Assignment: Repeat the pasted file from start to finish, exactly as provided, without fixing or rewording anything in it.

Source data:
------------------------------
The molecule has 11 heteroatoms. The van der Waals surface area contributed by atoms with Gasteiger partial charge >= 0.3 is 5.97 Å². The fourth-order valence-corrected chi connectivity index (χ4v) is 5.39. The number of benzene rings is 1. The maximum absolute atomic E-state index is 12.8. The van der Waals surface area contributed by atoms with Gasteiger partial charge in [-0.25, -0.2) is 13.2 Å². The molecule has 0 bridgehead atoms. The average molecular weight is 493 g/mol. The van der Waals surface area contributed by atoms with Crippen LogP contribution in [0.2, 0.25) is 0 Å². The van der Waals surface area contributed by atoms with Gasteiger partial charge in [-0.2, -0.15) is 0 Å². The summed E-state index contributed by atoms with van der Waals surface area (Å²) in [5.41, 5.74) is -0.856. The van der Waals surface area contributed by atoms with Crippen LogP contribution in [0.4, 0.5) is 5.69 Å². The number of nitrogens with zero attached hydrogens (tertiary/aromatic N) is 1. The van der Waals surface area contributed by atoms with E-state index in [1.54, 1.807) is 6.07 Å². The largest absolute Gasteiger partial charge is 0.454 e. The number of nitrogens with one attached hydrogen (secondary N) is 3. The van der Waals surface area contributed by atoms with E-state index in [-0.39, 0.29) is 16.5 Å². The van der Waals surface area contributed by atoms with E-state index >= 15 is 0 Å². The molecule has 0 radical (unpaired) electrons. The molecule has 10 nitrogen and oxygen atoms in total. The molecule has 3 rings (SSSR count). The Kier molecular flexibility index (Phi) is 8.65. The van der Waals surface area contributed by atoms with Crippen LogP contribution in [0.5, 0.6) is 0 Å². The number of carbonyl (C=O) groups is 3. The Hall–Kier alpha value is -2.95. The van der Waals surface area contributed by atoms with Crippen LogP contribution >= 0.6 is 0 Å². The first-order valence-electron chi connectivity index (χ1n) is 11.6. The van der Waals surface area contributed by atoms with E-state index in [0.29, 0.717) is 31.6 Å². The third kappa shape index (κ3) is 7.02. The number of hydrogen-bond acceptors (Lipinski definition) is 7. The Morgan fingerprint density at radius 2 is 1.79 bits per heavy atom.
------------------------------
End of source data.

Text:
The molecule has 11 heteroatoms. The van der Waals surface area contributed by atoms with Gasteiger partial charge >= 0.3 is 5.97 Å². The fourth-order valence-corrected chi connectivity index (χ4v) is 5.39. The number of benzene rings is 1. The maximum absolute atomic E-state index is 12.8. The van der Waals surface area contributed by atoms with Gasteiger partial charge in [-0.25, -0.2) is 13.2 Å². The molecule has 0 bridgehead atoms. The average molecular weight is 493 g/mol. The van der Waals surface area contributed by atoms with Crippen LogP contribution in [0.2, 0.25) is 0 Å². The van der Waals surface area contributed by atoms with Gasteiger partial charge in [-0.2, -0.15) is 0 Å². The summed E-state index contributed by atoms with van der Waals surface area (Å²) in [5.41, 5.74) is -0.856. The van der Waals surface area contributed by atoms with Crippen LogP contribution in [0.4, 0.5) is 5.69 Å². The number of nitrogens with zero attached hydrogens (tertiary/aromatic N) is 1. The van der Waals surface area contributed by atoms with E-state index in [1.54, 1.807) is 6.07 Å². The largest absolute Gasteiger partial charge is 0.454 e. The number of nitrogens with one attached hydrogen (secondary N) is 3. The van der Waals surface area contributed by atoms with E-state index in [-0.39, 0.29) is 16.5 Å². The van der Waals surface area contributed by atoms with E-state index >= 15 is 0 Å². The molecule has 0 radical (unpaired) electrons. The molecule has 10 nitrogen and oxygen atoms in total. The molecule has 3 rings (SSSR count). The Kier molecular flexibility index (Phi) is 8.65. The van der Waals surface area contributed by atoms with Crippen LogP contribution in [0.5, 0.6) is 0 Å². The number of carbonyl (C=O) groups is 3. The Hall–Kier alpha value is -2.95. The van der Waals surface area contributed by atoms with Crippen LogP contribution >= 0.6 is 0 Å². The first-order valence-electron chi connectivity index (χ1n) is 11.6. The van der Waals surface area contributed by atoms with E-state index in [0.29, 0.717) is 31.6 Å². The third kappa shape index (κ3) is 7.02. The number of hydrogen-bond acceptors (Lipinski definition) is 7. The Morgan fingerprint density at radius 2 is 1.79 bits per heavy atom.